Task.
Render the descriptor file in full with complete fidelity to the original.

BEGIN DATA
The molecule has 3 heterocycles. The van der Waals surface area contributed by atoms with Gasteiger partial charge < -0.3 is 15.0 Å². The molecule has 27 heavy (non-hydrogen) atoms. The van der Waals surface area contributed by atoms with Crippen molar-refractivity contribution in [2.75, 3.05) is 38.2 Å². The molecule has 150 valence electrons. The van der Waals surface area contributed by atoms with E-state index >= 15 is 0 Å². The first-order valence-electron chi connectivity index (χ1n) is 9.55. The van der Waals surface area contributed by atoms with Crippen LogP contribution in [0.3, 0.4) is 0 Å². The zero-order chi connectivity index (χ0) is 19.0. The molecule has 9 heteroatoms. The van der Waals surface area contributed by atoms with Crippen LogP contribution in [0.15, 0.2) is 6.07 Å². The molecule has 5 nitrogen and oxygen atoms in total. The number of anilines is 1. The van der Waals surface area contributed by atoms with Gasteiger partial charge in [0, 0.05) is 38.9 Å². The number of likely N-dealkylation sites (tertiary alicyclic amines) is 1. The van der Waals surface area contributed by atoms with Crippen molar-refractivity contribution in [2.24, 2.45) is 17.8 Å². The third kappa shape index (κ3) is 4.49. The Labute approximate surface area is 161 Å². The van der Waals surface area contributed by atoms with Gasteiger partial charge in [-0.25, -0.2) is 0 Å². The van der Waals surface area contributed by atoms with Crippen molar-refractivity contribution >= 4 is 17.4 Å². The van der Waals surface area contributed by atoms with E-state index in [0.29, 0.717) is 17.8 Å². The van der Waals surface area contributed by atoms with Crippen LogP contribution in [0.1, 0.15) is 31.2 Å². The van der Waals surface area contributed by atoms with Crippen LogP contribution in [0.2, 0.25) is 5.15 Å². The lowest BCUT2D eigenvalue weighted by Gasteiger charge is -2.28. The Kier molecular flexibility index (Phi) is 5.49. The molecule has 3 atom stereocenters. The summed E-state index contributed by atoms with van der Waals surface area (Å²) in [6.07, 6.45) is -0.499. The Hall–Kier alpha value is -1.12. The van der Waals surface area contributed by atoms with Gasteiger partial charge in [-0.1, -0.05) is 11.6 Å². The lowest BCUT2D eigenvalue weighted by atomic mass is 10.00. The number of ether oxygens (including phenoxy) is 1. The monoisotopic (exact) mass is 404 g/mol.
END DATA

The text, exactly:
The molecule has 3 heterocycles. The van der Waals surface area contributed by atoms with Gasteiger partial charge < -0.3 is 15.0 Å². The molecule has 27 heavy (non-hydrogen) atoms. The van der Waals surface area contributed by atoms with Crippen molar-refractivity contribution in [2.75, 3.05) is 38.2 Å². The molecule has 150 valence electrons. The van der Waals surface area contributed by atoms with E-state index >= 15 is 0 Å². The first-order valence-electron chi connectivity index (χ1n) is 9.55. The van der Waals surface area contributed by atoms with Crippen LogP contribution in [0.3, 0.4) is 0 Å². The zero-order chi connectivity index (χ0) is 19.0. The molecule has 9 heteroatoms. The van der Waals surface area contributed by atoms with Crippen LogP contribution in [0.15, 0.2) is 6.07 Å². The molecule has 5 nitrogen and oxygen atoms in total. The number of anilines is 1. The van der Waals surface area contributed by atoms with Gasteiger partial charge in [0, 0.05) is 38.9 Å². The number of likely N-dealkylation sites (tertiary alicyclic amines) is 1. The van der Waals surface area contributed by atoms with Crippen molar-refractivity contribution in [2.24, 2.45) is 17.8 Å². The third kappa shape index (κ3) is 4.49. The Labute approximate surface area is 161 Å². The van der Waals surface area contributed by atoms with Gasteiger partial charge in [-0.25, -0.2) is 0 Å². The van der Waals surface area contributed by atoms with Crippen molar-refractivity contribution >= 4 is 17.4 Å². The van der Waals surface area contributed by atoms with E-state index in [0.29, 0.717) is 17.8 Å². The van der Waals surface area contributed by atoms with Crippen LogP contribution in [0.1, 0.15) is 31.2 Å². The van der Waals surface area contributed by atoms with Crippen LogP contribution in [0.2, 0.25) is 5.15 Å². The lowest BCUT2D eigenvalue weighted by Gasteiger charge is -2.28. The Kier molecular flexibility index (Phi) is 5.49. The molecule has 3 atom stereocenters. The summed E-state index contributed by atoms with van der Waals surface area (Å²) in [6.07, 6.45) is -0.499. The Hall–Kier alpha value is -1.12. The van der Waals surface area contributed by atoms with Gasteiger partial charge in [-0.1, -0.05) is 11.6 Å². The lowest BCUT2D eigenvalue weighted by atomic mass is 10.00. The number of ether oxygens (including phenoxy) is 1. The monoisotopic (exact) mass is 404 g/mol.